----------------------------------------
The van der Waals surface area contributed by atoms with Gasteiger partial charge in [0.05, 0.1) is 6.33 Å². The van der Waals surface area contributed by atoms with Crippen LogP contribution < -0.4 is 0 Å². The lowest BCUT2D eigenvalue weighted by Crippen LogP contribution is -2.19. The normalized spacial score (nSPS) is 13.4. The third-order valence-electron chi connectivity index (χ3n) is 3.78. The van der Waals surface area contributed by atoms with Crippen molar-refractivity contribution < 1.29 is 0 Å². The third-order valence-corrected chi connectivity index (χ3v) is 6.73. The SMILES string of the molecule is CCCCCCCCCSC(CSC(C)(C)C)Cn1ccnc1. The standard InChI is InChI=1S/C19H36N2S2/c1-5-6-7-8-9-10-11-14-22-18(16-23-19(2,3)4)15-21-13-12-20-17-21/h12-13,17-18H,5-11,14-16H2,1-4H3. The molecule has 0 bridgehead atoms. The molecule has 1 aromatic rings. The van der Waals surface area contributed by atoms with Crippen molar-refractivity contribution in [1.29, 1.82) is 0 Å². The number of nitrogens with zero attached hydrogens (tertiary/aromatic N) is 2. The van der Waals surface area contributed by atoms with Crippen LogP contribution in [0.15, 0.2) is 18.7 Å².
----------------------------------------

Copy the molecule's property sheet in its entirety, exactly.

The van der Waals surface area contributed by atoms with Gasteiger partial charge in [0.05, 0.1) is 6.33 Å². The van der Waals surface area contributed by atoms with Crippen LogP contribution < -0.4 is 0 Å². The lowest BCUT2D eigenvalue weighted by Crippen LogP contribution is -2.19. The normalized spacial score (nSPS) is 13.4. The third-order valence-electron chi connectivity index (χ3n) is 3.78. The van der Waals surface area contributed by atoms with Crippen molar-refractivity contribution < 1.29 is 0 Å². The third-order valence-corrected chi connectivity index (χ3v) is 6.73. The SMILES string of the molecule is CCCCCCCCCSC(CSC(C)(C)C)Cn1ccnc1. The standard InChI is InChI=1S/C19H36N2S2/c1-5-6-7-8-9-10-11-14-22-18(16-23-19(2,3)4)15-21-13-12-20-17-21/h12-13,17-18H,5-11,14-16H2,1-4H3. The molecule has 0 bridgehead atoms. The molecule has 1 aromatic rings. The van der Waals surface area contributed by atoms with Crippen molar-refractivity contribution in [1.29, 1.82) is 0 Å². The number of nitrogens with zero attached hydrogens (tertiary/aromatic N) is 2. The van der Waals surface area contributed by atoms with Crippen LogP contribution in [0.15, 0.2) is 18.7 Å².